It was the universal murmur in the beginning of Charles's reign that he attempted to impose the rites and ceremonies of the church of England upon the church of Scotland, and which was made the ostensible foundation of the rebellion ; but now, when the presbyterians had succeeded in fulfilling the vow of their covenant of extirpating the church, their very first effort was to force, by the sword, their covenant, their discipline, and their directory for worship, upon the kingdom of England. It was made the price of their military assistance. In a circular letter which the commission published, entitled “A necessary Warning to the Ministry of the Kirk of Scotland," the enemies of religion are declared to be “ of three sorts,-papists, separatists, and malignants :" the latter was the appellation which was fixed upon the clergy and members of the episcopal church, and one of their popular authors says, “the crying sins of the land, which we should confess with sorrow before the Lord, are, that the graceless prelates and curates are not hung up before the sun ; and that men should be so godless as to assist the king in his distress, before he had satisfied the kirk by public penance, for opposing the work of God in the covenant."

Along with the establishment of presbytery and the covenant, irreverence for sacred things and subjects became extensively prevalent ; Spalding mentions several instances which occurred in Aberdeen alone. He relates that William Strachan, the new presbyterian minister there, demolished the high altar of the cathedral, and commenced the work with his own hand. Behind the high altar there was a very elegant carved woodwork, “ curiously wrought of fine wainscot, so that within Scotland there was not a better wrought piece.” The minister demolished this in order to erect with the materials “a

beastly loft;" but the workmen refused to touch it till the minister had first began the demolition," which he did, and then the work began.” On an afternoon, during sermon, some children made a noise outside the church, when Cant sprung out of the pulpit and pursued them to some distance, and when he had dispersed them he returned and finished his sermon; but the people “wondered at his light behaviour.” The reverent posture of kneeling when receiving the holy communion was now set aside, and the people were made to sit at a table, and not to pray with the minister, “but all to be silent and dumb,” nor the bread to be broken and distributed as formerly," but baken in a round loaf like a trencher, then cut in long shieves (slices) hanging by a tack; first the minister takes one shieve after a blessing, and breaks a piece and gives to him who is nearest, and he gives the shieve to his neighbour, who takes a piece and then gives it to his neighbour, while it be spent ; and then an elder gives another shieve where the first shieve left, and so forth. The like bread and service was never seen in Aberdeen before the coming of Andrew Cant to be their minister?.” This is the custom prevalent among presbyterians at present; cups of wine pass from hand to hand, and when empty a lay-elder goes round with a flaggon and fills them up.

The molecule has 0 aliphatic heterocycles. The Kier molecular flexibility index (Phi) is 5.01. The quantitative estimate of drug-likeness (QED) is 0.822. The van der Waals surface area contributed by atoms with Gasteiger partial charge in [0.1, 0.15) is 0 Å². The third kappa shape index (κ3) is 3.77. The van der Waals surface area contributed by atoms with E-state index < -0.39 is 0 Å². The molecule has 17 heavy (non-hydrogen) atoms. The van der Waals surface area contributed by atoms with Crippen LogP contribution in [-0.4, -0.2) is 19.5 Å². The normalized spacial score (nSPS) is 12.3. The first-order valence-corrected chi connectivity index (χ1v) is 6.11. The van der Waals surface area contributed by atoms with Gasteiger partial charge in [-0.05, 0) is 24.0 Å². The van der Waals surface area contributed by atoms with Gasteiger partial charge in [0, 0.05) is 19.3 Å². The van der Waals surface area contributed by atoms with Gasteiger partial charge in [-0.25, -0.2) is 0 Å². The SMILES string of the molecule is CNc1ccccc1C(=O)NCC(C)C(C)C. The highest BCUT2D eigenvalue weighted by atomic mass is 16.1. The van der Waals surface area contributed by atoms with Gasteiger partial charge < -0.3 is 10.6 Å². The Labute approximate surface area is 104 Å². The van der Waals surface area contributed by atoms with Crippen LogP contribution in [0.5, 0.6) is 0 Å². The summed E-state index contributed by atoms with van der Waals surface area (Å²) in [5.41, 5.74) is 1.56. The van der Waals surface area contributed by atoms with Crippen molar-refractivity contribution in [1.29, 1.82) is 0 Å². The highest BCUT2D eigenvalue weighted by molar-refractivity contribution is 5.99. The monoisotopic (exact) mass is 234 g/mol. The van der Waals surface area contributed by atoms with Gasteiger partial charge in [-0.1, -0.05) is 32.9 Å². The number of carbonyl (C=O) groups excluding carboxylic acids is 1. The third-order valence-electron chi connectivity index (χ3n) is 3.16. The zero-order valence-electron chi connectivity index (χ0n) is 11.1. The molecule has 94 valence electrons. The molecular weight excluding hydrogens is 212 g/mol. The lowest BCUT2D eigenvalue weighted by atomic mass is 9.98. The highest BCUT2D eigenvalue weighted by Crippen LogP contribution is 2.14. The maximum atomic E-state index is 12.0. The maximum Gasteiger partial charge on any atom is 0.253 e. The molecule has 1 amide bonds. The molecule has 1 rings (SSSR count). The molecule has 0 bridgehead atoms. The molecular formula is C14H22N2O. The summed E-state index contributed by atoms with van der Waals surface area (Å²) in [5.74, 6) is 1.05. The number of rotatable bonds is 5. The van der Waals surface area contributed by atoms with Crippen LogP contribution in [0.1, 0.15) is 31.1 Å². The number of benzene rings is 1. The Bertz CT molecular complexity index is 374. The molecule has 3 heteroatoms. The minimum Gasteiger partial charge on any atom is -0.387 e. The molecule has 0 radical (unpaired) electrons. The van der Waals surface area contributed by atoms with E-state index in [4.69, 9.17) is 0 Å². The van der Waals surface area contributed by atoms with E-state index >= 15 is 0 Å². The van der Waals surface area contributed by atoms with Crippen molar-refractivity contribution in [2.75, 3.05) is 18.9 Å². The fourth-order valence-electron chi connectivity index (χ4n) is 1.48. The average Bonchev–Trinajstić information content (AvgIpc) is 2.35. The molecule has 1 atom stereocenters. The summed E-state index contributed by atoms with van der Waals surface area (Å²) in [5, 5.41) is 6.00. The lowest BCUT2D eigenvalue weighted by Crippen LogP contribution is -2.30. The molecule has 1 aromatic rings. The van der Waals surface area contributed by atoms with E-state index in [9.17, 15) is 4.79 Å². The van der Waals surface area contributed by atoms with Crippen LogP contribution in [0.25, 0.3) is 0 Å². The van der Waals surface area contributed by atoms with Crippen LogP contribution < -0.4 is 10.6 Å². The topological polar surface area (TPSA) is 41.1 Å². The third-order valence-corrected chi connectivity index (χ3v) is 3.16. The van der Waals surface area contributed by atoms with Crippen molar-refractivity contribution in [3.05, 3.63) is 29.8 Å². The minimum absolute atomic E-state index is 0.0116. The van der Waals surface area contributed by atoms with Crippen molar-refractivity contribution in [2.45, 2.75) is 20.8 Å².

Spalding says, the people were “ wearied,”—“ grievously tormented,”-“vexed to the death with their continual fasts and thanksgivings.” They commenced praying and preaching at pine in the morning, and continued without intermission till past seven in the evening, “ under colour of zeal, which rather appeared a plain mockery of God; ... but no prayers to confound the armies raised against the king, but rather prayed for their good success.”—“ New income customs !" “ Cur ministers are become prideful, and great railers out of pulpit without respect of persons; and so rigorous their discipline, that the people might not bear their prideful behaviour, and none durst find fault with their disorders. They praise God for the king's overthrow 2.” So hearty were the presbyterian brethren in the rebellion, that they warned their parishioners from their pulpits to join the Argyle faction, in full equipment for the field, under the highest pains both spiritual and temporal; and Spalding says, it was “a note to be marked,” That the pulpit, which he calls “ the chair of verity, was now made a market-cross, and the preacher an officer for making of proclamations."

Along with the desecration of the sacred edifices, the presby

1 Spalding's Troubles, 106, 108, 158.

? Ibid. 244, 254, 282, 289.

terian party brought railing accusations and“ cruel mockings' against the episcopal clergy, the great majority of whom, in the midland and northern parts of the kingdom, still retained their livings; and they always denominated them malignants, papists, Arminians, and Amorites, with whom they held neither communion nor fellowship, and openly asserted they were the children of the devil. The presbyterian ministers were always the foremost in recommending harsh, bloody, and hostile measures, and lent all the assistance which superstition could command to forward the collecting of men and munitions of war to the rebel cause. “How untruly,says the king, “I am charged with the first raising of an army, and beginning this civil war, the eyes that only pity me, and the loyal hearts that durst only pray for me at first, might witness, which yet appear not so many on my side, as there were men in arms enlisted against me. My unpreparedness for a war may well dishearten those that would help me: while it argues truly my unwillingness to fight, yet it testifies for me that I am set on the defensive part; having so little hopes or power to offend others, that I have none to defend myself, or to preserve what is mine own from their prereption. No man can doubt but they prevented me, in their purposes as well as their injuries, who are so much beforehand in their preparations against me, and surprisals of my strength. Such as are not for them, yet dare not be for me; so overawed is their loyalty by the others' numbers and terrors. I believe my innocency and unpreparedness to assert my rights and honour make me more guilty in their esteem, who would not so easily have declared war against me if I had first assaulted them. They knew my chiefest arms left me were those only which the ancient christians were wont to use against their persecutors-prayers ana tears. These may serve a good man's turn, if not to conquer as a soldier, yet to suffer as a martyri.”

1 Eikon Basilike, i. 37, 38.